The tax defaulters list; June to September

The Revenue Commissioners published their quarterly list of tax defaulters during the week. It’s always worth a scan through if you’re a nosey bollocks who doesn’t like tax avoiders journalist at a loose end.

Revenue Tax Defaulters List for June 1 to September 30 2009

€179.4m was recouped altogether, with details of the big-baddies being made public. It was a colourful bunch this time too, a postman, the owner of a lap-dancing club, a taxi driver, a singer and – with impeccable timing – a priest, were all amongst the redden-faced. The usual types were in there of course also – property developers, construction industry types, farmers, auctioneers, company directors, etc.

The papers and broadcasters, as is their perogative, covered the stories of the lads and lassies fined big numbers. I prefer the other stories though, the ones that tend to get glossed over… you know, the people fined just forty or fifty grand – as opposed to millions – for trying avoid contributing to the country’s coffers…

It’s been a tough few months for Michael McDarby and Séan Acton. Back in February 2008 the two lawyers from Mayo were dragged before the Solicitor’s Disciplinary Tribunal (SDT), where they were found guilty of eight counts of professional misconduct. An embarassing incident, no doubt. According to the Mayo News, the counts included…

…providing misleading information in October 2004 when they were investigated by the Law Society; failing to process solicitor/client fees through the account office; failing to maintain a proper audit trail when handling their clients’ monies, and failing to furnish a bill of costs to clients.

Among the other charges registered against them were failing to record professional fees in their account books; failing to provide clients with details in writing of charges recovered from third parties, and failing to maintain proper books of account.

The important basics; the Tribunal found they had been charging clients fees for services supplied on personal injury cases even though those fees were covered by insurance. McDarby and Acton did this by setting up bank accounts which allowed them to trade off-the-books. The Law Society (prosecuting) described it as “sophisticated system” and the SDT fined them €25,000 each. However, fines imposed by the SDT must go before the High Court for approval…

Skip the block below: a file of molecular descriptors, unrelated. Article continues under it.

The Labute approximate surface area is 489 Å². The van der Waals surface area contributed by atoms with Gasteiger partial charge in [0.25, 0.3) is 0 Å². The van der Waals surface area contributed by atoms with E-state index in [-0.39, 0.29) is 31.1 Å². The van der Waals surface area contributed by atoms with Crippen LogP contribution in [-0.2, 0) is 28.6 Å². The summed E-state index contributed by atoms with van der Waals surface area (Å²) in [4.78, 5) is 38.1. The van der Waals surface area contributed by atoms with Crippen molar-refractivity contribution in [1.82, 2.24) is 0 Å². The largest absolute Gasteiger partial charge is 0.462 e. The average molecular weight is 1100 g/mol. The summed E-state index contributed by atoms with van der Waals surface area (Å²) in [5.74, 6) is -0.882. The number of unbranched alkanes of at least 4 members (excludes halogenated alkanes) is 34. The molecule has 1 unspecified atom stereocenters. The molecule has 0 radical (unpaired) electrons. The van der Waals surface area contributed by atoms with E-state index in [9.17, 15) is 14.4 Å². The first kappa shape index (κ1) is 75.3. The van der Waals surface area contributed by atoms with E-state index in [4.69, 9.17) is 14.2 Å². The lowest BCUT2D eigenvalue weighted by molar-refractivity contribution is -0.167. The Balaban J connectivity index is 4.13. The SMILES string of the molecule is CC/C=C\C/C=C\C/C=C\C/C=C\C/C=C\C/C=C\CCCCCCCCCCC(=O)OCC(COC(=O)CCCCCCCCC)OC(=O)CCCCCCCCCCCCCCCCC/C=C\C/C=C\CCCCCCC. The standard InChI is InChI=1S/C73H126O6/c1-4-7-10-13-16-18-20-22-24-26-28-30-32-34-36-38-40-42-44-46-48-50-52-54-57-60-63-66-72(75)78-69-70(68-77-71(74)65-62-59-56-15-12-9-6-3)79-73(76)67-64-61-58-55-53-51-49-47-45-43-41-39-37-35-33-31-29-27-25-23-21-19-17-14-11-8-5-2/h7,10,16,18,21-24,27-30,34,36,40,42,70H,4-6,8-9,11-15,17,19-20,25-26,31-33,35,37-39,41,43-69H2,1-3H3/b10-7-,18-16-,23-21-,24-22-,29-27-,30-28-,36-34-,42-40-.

The two appeared before the President of the High Court, Mr Justice Richard Johnson, in November last year – where things went from bad to worse. Justice Johnson felt the fines were too low, and upped them from €25,000 each to €100,000 each. He also ordered the pair to pay costs for the Law Society and SDT, which reached something close to €80,000. Ouch…

Luckily, for the two lads, Justice Johnson stopped short of suspending the pair. He simply ordered that their work be “supervised by a qualified solicitor”, even though the Law Society repeatedly stated neither man was fit to practice. Incidently, this all reminds me of what happened to another tax-defaulting solicitor I’ve written about in the past, Colm Carroll. I’m still wondering what it takes for a solicitor to get struck off in this country…

Then this week, upon study of the list of defaulters, we find Revenue has got the solicitors’ firm (Michael McDarby and Séan Acton together, aka Michael McDarby & Co.) for failing to pay €9,545 in tax. They imposed penalties (including interest) of €12,682.82 on top of the recouped tax, bringing the total fine to €22,227.75. Thanks lads…

But wait, dear reader, there’s a kicker – and a pretty one at that. Revenue also found Michael McDarby personally should pay a further €35,830 for underdeclaration of income tax.

Ahh jaysus, the poor fella

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